Scour Or Fly? Tropical Leafwing Butterflies

Tropical Leafwing Butterfly photographed by Jeff Zablow at the National Butterfly Center, Mission, TX

We flew some 1,600 miles from Atlanta to San Jose, Texas. From there to Alamo, Texas, where we stayed for 6 days. Did we see lots of butterflies? Yes. Did I see butterflies I’d never seen before? Yep, dozens of new ones? Among them, this Tropical Leafwing butterfly.

Georgia has a different Leafwing, the Goatweed Leafwing. I’ve yet to see one here in Georgia. I’ve seen one once where I was so startled to see it, that I neglected to Duh!, take pictures of it, in that 1.7 seconds that I had the opportunity to shoot. I also saw one in Mississippi, that time I did think it was a leaf, growing out of the slender tree trunk it was seemingly connected to. Once again stunned to see what I realized I was seeing, I failed to take a photograph.

To the question. Should I fly around the USA, seeking such as Leafwings, or should I scour my own state, Georgia, for butterflies that I’ve failed to yet share with you?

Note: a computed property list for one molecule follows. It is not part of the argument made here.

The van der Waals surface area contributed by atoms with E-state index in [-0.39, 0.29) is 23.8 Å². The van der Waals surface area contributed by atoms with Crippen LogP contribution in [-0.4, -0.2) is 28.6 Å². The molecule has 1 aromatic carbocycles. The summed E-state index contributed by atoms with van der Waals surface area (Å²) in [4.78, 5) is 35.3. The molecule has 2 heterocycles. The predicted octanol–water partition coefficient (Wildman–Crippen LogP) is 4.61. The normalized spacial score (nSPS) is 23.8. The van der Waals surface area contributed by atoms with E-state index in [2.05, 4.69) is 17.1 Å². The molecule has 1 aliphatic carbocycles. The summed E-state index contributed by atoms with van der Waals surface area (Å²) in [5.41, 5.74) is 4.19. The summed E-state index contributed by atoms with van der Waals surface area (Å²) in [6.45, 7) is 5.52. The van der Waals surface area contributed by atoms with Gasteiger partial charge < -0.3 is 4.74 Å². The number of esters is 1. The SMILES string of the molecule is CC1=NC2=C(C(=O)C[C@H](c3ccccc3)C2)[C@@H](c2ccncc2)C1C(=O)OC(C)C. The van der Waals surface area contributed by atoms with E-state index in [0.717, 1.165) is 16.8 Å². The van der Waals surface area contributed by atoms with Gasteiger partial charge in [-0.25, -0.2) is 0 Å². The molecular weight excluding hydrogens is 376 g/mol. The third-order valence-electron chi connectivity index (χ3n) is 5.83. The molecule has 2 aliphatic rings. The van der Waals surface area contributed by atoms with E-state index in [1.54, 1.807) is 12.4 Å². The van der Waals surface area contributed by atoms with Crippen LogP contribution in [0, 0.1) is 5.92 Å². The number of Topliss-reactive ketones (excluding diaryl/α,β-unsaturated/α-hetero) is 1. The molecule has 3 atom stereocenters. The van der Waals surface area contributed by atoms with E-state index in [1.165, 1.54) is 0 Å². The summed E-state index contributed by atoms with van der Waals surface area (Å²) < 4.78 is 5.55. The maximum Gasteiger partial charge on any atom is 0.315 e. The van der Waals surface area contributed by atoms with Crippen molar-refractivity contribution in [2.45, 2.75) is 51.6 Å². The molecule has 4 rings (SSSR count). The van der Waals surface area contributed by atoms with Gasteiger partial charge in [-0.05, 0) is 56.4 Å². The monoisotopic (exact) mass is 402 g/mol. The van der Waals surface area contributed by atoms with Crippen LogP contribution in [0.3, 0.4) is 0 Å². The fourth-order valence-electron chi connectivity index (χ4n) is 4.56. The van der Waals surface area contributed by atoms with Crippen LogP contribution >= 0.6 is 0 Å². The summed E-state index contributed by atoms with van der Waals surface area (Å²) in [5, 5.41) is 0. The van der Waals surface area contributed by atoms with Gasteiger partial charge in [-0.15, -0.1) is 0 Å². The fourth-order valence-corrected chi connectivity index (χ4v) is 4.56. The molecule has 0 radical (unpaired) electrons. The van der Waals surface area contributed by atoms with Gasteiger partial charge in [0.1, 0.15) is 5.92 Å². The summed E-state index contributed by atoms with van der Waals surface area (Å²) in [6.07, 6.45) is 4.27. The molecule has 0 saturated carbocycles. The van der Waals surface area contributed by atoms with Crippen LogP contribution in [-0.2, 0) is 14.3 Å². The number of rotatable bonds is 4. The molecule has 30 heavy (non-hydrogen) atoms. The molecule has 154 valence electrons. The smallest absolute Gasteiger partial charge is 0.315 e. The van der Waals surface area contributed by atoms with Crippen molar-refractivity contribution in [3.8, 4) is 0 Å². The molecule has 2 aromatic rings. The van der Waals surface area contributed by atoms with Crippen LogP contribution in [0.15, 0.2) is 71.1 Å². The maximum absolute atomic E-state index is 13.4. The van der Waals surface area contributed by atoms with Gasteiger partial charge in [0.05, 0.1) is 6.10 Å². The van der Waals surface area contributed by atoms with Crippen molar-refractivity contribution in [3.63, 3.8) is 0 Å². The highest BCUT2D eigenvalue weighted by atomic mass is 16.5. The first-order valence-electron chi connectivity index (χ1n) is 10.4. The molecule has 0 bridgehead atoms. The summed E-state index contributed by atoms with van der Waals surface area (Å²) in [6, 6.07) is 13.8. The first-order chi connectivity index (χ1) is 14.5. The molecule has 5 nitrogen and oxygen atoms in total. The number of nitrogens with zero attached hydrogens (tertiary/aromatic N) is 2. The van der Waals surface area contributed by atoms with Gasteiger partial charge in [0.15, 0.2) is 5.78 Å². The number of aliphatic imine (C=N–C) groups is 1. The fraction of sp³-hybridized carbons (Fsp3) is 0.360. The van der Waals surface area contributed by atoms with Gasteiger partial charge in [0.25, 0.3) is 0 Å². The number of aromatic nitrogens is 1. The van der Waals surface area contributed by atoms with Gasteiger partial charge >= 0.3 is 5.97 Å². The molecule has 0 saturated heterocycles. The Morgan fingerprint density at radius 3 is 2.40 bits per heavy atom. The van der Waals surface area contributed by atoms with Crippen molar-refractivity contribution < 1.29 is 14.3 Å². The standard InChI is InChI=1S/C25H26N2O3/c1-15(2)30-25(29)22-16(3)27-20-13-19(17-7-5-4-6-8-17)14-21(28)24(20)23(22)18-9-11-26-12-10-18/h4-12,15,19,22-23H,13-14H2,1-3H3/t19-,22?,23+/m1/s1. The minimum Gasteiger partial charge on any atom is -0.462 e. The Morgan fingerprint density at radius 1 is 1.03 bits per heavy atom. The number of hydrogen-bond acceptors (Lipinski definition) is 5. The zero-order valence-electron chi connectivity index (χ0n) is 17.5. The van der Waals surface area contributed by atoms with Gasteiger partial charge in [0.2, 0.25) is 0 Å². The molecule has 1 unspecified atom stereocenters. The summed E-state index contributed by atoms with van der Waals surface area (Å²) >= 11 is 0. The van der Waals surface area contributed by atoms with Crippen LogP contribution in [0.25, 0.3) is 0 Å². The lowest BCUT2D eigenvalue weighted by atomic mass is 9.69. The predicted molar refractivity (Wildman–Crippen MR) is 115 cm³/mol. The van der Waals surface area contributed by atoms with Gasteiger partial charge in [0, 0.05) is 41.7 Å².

Giants Evoke

Giant butterfly photographed by Jeff Zablow at Pigeon Mountain, GA

I booked a cabin in Trenton, Georgia, up there in the northwestern corner of the state. Early July 2018. Diana Fritillary butterflies are often seen in the Georgia mountains, and I really wanted to see my first Diana (“Oh stay be me, Diana”). The cabin owners were very helpful, and when they heard that I was there to find and photograph butterflies, they shared that they had a friend who is a local backwoods expert.

David grew up in that corner of Georgia, and knows it well. He led me to Pigeon Mountain, assuring me that the trail up opened to 2 promising meadows. Dianas look to spend their time in meadows on mid-sized mountains.

The upper meadow was just perfect, with an abundance of wildlfowers in bloom. The possibility of seeing a Diana was so real.

Well, the possibility was real, but I never saw a Diana. I did see lots of butterflies, and especially alot of very large, very fresh Giant Swallowtail butterflies.

Giant swallowtails fly gracefully, their almost lazy wing beats just mesmerize. Seeing 4 or 5 beauties together, at the edge of the treeline, was just nearly unforgettable.

This big stunner took a break on a large leaf, and I shot away. It’s rich black, yellow and tease of red and blue sing to your eyes. Giants evoke a menu of thoughts, mostly of how Good is really there for us to see, and to confirm the Meaning of our existence. It also helps to recall our strong connection to the A-mighty.